Among the 4,008 combatants rejected for integration, 2,973 were minors, while 1,035 were recruited after the first ceasefire of May 26, 2006—just six months before the peace deal was signed.
Of around 19,000 Maoist fighters who had qualified for integration, only around 1,400 chose to join the Nepal Army and the rest preferred voluntary retirement. The government provided between Rs500,000 and Rs800,000 to each of those who opted for voluntary retirement.
A Cabinet meeting on March 20 had decided to provide cash relief to the disqualified members of the Maoist fighting force.
Earlier, a similar attempt was stalled by the Supreme Court after the Baburam Bhattarai-led government had decided to distribute Rs200,000 per head to the disqualified rebel fighters.
The government’s failure to provide pensions to all its retired employees and plans to pay the ruling party’s former combatants coincides with its financial crunch. The government is facing difficulties in revenue generation amid a slowdown in the economy.
As a result, it has been cutting the budget for various development projects since it is bound to pay its compulsory liabilities like salaries and pensions. Both salaries and pensions were increased by the government by 15 percent from the start of the current fiscal year 2022-23.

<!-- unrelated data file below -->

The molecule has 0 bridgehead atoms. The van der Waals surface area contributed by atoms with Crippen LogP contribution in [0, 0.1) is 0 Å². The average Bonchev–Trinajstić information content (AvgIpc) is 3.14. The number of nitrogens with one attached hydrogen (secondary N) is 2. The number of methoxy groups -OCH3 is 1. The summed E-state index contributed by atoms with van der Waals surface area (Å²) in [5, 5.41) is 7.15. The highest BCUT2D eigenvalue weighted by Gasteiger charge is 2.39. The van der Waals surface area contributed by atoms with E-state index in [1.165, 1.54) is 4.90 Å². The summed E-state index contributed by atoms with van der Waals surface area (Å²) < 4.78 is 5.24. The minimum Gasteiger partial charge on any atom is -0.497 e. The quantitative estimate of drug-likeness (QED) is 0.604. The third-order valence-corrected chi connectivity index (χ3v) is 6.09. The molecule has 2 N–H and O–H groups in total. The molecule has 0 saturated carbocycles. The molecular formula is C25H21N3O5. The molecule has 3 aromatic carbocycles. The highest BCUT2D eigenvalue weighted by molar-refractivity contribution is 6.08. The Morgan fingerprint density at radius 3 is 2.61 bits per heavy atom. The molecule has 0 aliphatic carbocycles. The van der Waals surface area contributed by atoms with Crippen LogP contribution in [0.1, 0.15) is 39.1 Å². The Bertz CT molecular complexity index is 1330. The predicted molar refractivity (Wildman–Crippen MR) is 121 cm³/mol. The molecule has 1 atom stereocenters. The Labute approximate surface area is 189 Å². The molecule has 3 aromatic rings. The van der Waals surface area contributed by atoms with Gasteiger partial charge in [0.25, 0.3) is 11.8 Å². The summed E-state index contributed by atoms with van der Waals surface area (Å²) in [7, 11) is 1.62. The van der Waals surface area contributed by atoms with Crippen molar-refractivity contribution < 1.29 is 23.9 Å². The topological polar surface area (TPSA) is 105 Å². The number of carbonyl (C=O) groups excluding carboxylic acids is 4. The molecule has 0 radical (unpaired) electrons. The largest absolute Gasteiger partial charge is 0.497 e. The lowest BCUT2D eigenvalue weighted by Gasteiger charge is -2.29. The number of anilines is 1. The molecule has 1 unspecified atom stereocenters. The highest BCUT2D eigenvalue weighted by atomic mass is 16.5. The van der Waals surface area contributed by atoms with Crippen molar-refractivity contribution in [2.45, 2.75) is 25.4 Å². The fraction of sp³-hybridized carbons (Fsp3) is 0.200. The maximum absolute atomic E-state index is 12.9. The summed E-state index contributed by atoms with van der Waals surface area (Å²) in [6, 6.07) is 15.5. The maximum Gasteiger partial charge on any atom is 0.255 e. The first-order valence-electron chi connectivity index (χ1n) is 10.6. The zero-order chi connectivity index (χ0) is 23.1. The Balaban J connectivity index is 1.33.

The earlier government of Sher Bahadur Deuba had also reduced the eligibility age to receive elderly allowance to 68 years from 70 years, increasing the number of beneficiaries which has led to an increased financial burden for the state.
“At a time when the overall economic situation of the country has been worsening, creating new liabilities for the government is really a bad decision,” said Padmini Pradhananga, president of Transparency International, Nepal, a corruption watchdog. “Where was the need for doling out cash to ex-combatants as they are already settled in life, one way or another over the last 15 years?”
She said the ex-combatants should themselves reject the cash handout given that the government will be forced to take loans to cover its liabilities for them.
“Distributing cash to ex-combatants when Prime Minister Pushpa Kamal Dahal is at the helm of the government also amounts to conflict of interest,” said Pradhananga.